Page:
Advice to help the produce retailer

11/09/2012 09:12:00 AM
Armand Lobato

Armand Lobato, The Produce AisleEvery news columnist secretly longs to shell out advice, just like with Dear Abby. I imagine some newly promoted produce director somewhere, afraid to make a mistake. They’re fidgeting in their chair, sending an anonymous e-mail, asking for advice on, say, what five areas to focus on in the new job.

I’m here to help.

Ahem.

Dear Anonymous Produce Director: Congratulations on your new position. It is without a doubt the best job in the grocery executive ranks. Although I’m sure you’re qualified (or you wouldn’t have been hired) for the job, here’s my list of what many consider trouble spots to watch out for.

Being first to market is not necessarily the wisest move. Even though some chains want bragging rights when something special comes on the market, consider that two areas (quality and price) are sensitive issues for your customers. If early season stone fruit is lacking in maturity, it’s best to wait until something more pleasing to the palate comes along.

Also, if something like early-season cherries are available (perhaps even quite tasty), the early delivered prices are often high (the first-of-the-season gems usually are), and you have to set your retail at something like $12.99 a pound. So you’re better off to wait for the f.o.b. prices to drop to an affordable level. If your customers see high prices or (worse) experience less-than-desirable quality, this always leaves a negative perception.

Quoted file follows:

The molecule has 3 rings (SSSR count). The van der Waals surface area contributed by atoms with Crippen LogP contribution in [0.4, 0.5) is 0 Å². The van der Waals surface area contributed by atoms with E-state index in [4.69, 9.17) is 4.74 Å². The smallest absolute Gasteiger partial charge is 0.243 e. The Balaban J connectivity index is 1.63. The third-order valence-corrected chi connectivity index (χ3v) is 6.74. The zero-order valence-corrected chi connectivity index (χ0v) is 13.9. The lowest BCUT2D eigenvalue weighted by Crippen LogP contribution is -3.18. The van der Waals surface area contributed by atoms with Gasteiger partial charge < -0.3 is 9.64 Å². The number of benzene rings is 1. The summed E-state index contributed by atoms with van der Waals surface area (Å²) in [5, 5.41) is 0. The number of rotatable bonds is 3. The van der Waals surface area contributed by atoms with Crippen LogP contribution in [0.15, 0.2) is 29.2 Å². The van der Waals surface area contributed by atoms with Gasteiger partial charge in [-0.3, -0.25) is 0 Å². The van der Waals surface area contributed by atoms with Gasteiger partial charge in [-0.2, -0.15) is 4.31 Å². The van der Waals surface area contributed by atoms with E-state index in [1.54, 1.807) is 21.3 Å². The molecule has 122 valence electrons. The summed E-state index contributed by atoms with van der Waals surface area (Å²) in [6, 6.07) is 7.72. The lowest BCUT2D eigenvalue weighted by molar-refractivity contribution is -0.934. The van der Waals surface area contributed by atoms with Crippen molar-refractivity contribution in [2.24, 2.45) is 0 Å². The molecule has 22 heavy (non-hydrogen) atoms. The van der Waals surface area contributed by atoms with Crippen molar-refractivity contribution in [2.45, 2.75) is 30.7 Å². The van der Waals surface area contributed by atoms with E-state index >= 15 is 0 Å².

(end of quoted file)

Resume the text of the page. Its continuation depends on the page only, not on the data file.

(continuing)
Be flexible in your specifications. Just because your chain “always” carries an 80-88 count apple doesn’t mean you can’t change. Every year shippers peak on sizes and grades that fluctuate. By being flexible and adjusting your specs to what is plentiful, you will be working with growers and allowing yourself to be much more competitive.

Make sense when pricing larger packs. You’re obviously good in math, and so are your customers. It’s always a good idea to see pricing through their eyes, especially with the larger packs versus the small ones. The larger packs should represent a better value and be priced accordingly.

Keep pricing standards consistent. Your pricing standards are typically known as a being in an “each” or “per-pound market. Some parts of the country are a little of both. What you don’t want to do is price something per pound one week and per each the next. There are rare or seasonal exceptions to violating this rule, but you’ll have happier customers if you stay consistent in your pricing philosophy.

If you sell berries (or any item) by the pint or half-pint, stop. Customers confuse dry-volume measures with liquid measures all the time. Always advertise and sign according to unit weight only.

That, my produce director friend, should help get you started. Now for week two ...

Armand Lobato works for the Idaho Potato Commission. His 30 years of experience in the produce business span a range of foodservice and retail positions.



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